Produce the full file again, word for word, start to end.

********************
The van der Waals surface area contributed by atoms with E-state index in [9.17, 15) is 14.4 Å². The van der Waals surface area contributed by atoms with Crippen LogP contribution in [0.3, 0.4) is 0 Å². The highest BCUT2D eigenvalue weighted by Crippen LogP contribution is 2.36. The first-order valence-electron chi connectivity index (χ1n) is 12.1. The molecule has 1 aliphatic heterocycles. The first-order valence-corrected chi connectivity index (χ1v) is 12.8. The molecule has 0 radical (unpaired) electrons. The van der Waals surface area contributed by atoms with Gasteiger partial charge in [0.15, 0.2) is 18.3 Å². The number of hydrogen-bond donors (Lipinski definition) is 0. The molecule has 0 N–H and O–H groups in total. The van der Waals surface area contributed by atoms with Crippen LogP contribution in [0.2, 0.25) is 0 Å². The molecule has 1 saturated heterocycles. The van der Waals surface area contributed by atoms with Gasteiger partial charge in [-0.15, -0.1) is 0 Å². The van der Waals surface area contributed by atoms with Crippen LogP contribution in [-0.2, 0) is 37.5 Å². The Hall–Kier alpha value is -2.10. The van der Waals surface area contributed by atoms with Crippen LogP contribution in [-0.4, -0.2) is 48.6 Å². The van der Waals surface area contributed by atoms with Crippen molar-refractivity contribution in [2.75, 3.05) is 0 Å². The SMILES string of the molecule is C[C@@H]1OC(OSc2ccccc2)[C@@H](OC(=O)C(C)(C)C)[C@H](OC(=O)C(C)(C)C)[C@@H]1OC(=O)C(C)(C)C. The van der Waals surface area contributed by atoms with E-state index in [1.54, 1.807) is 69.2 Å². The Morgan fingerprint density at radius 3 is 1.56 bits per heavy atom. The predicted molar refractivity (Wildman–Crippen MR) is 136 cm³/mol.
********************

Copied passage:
The van der Waals surface area contributed by atoms with E-state index in [9.17, 15) is 14.4 Å². The van der Waals surface area contributed by atoms with Crippen LogP contribution in [0.3, 0.4) is 0 Å². The highest BCUT2D eigenvalue weighted by Crippen LogP contribution is 2.36. The first-order valence-electron chi connectivity index (χ1n) is 12.1. The molecule has 1 aliphatic heterocycles. The first-order valence-corrected chi connectivity index (χ1v) is 12.8. The molecule has 0 radical (unpaired) electrons. The van der Waals surface area contributed by atoms with Gasteiger partial charge in [0.15, 0.2) is 18.3 Å². The number of hydrogen-bond donors (Lipinski definition) is 0. The molecule has 0 N–H and O–H groups in total. The van der Waals surface area contributed by atoms with Crippen LogP contribution in [0.2, 0.25) is 0 Å². The molecule has 1 saturated heterocycles. The van der Waals surface area contributed by atoms with Gasteiger partial charge in [-0.15, -0.1) is 0 Å². The van der Waals surface area contributed by atoms with Crippen LogP contribution in [-0.2, 0) is 37.5 Å². The Hall–Kier alpha value is -2.10. The van der Waals surface area contributed by atoms with Crippen LogP contribution in [-0.4, -0.2) is 48.6 Å². The van der Waals surface area contributed by atoms with Crippen molar-refractivity contribution in [2.75, 3.05) is 0 Å². The SMILES string of the molecule is C[C@@H]1OC(OSc2ccccc2)[C@@H](OC(=O)C(C)(C)C)[C@H](OC(=O)C(C)(C)C)[C@@H]1OC(=O)C(C)(C)C. The van der Waals surface area contributed by atoms with E-state index in [1.54, 1.807) is 69.2 Å². The Morgan fingerprint density at radius 3 is 1.56 bits per heavy atom. The predicted molar refractivity (Wildman–Crippen MR) is 136 cm³/mol.